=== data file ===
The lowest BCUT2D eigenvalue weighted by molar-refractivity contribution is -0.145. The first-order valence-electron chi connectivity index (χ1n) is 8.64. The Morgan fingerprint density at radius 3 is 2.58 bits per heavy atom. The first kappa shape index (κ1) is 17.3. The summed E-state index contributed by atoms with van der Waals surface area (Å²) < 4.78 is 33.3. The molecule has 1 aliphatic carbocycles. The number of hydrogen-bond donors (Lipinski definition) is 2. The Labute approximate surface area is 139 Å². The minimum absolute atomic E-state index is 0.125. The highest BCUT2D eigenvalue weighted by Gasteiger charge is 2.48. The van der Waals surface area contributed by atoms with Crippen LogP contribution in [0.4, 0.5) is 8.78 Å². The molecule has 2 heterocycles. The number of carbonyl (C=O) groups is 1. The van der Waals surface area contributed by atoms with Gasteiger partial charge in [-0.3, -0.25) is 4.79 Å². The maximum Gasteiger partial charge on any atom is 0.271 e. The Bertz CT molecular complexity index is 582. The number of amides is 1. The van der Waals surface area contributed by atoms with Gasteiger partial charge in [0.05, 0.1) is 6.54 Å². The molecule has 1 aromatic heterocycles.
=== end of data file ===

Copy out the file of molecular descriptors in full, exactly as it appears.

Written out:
The lowest BCUT2D eigenvalue weighted by molar-refractivity contribution is -0.145. The first-order valence-electron chi connectivity index (χ1n) is 8.64. The Morgan fingerprint density at radius 3 is 2.58 bits per heavy atom. The first kappa shape index (κ1) is 17.3. The summed E-state index contributed by atoms with van der Waals surface area (Å²) < 4.78 is 33.3. The molecule has 1 aliphatic carbocycles. The number of hydrogen-bond donors (Lipinski definition) is 2. The Labute approximate surface area is 139 Å². The minimum absolute atomic E-state index is 0.125. The highest BCUT2D eigenvalue weighted by Gasteiger charge is 2.48. The van der Waals surface area contributed by atoms with Crippen LogP contribution in [0.4, 0.5) is 8.78 Å². The molecule has 2 heterocycles. The number of carbonyl (C=O) groups is 1. The van der Waals surface area contributed by atoms with Gasteiger partial charge in [-0.3, -0.25) is 4.79 Å². The maximum Gasteiger partial charge on any atom is 0.271 e. The Bertz CT molecular complexity index is 582. The number of amides is 1. The van der Waals surface area contributed by atoms with Gasteiger partial charge in [0.05, 0.1) is 6.54 Å². The molecule has 1 aromatic heterocycles.